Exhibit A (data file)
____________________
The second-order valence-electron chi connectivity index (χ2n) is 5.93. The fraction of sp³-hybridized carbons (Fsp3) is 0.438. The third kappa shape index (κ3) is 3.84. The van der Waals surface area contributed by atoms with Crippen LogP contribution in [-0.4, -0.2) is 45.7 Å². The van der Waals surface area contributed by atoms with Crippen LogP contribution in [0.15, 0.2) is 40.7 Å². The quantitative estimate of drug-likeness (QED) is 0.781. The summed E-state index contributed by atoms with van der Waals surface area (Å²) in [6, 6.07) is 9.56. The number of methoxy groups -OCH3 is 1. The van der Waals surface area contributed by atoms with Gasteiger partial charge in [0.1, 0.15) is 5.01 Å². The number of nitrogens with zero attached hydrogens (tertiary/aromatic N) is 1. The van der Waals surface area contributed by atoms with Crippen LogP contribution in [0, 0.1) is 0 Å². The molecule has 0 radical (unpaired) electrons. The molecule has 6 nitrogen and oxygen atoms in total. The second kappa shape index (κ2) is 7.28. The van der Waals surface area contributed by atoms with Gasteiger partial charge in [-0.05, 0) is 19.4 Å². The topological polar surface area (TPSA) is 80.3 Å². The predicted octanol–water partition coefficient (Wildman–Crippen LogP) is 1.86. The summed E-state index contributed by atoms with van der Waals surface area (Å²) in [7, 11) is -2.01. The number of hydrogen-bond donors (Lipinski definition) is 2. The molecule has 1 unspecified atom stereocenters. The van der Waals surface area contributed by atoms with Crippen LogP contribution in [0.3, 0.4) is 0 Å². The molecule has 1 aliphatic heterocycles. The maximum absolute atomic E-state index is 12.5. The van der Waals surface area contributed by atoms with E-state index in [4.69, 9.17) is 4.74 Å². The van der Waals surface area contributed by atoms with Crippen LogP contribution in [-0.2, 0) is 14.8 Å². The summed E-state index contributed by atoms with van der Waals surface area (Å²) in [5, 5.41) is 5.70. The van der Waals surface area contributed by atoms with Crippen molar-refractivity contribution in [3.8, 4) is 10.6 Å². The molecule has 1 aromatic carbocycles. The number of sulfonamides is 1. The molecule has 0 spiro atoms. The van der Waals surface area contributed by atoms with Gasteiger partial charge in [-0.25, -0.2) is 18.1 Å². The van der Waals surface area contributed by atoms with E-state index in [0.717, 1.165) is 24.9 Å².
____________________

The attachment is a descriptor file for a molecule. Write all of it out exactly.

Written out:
The second-order valence-electron chi connectivity index (χ2n) is 5.93. The fraction of sp³-hybridized carbons (Fsp3) is 0.438. The third kappa shape index (κ3) is 3.84. The van der Waals surface area contributed by atoms with Crippen LogP contribution in [-0.4, -0.2) is 45.7 Å². The van der Waals surface area contributed by atoms with Crippen LogP contribution in [0.15, 0.2) is 40.7 Å². The quantitative estimate of drug-likeness (QED) is 0.781. The summed E-state index contributed by atoms with van der Waals surface area (Å²) in [6, 6.07) is 9.56. The number of methoxy groups -OCH3 is 1. The van der Waals surface area contributed by atoms with Gasteiger partial charge in [0.1, 0.15) is 5.01 Å². The number of nitrogens with zero attached hydrogens (tertiary/aromatic N) is 1. The van der Waals surface area contributed by atoms with Crippen LogP contribution in [0, 0.1) is 0 Å². The molecule has 0 radical (unpaired) electrons. The molecule has 6 nitrogen and oxygen atoms in total. The second kappa shape index (κ2) is 7.28. The van der Waals surface area contributed by atoms with Gasteiger partial charge in [-0.05, 0) is 19.4 Å². The topological polar surface area (TPSA) is 80.3 Å². The predicted octanol–water partition coefficient (Wildman–Crippen LogP) is 1.86. The summed E-state index contributed by atoms with van der Waals surface area (Å²) in [7, 11) is -2.01. The number of hydrogen-bond donors (Lipinski definition) is 2. The molecule has 1 unspecified atom stereocenters. The van der Waals surface area contributed by atoms with Crippen LogP contribution in [0.3, 0.4) is 0 Å². The molecule has 1 aliphatic heterocycles. The maximum absolute atomic E-state index is 12.5. The van der Waals surface area contributed by atoms with E-state index in [4.69, 9.17) is 4.74 Å². The van der Waals surface area contributed by atoms with Crippen LogP contribution in [-0.2, 0) is 14.8 Å². The summed E-state index contributed by atoms with van der Waals surface area (Å²) in [5, 5.41) is 5.70. The van der Waals surface area contributed by atoms with Crippen molar-refractivity contribution in [3.8, 4) is 10.6 Å². The molecule has 1 aromatic carbocycles. The number of sulfonamides is 1. The molecule has 0 spiro atoms. The van der Waals surface area contributed by atoms with Gasteiger partial charge in [-0.25, -0.2) is 18.1 Å². The van der Waals surface area contributed by atoms with E-state index in [0.717, 1.165) is 24.9 Å².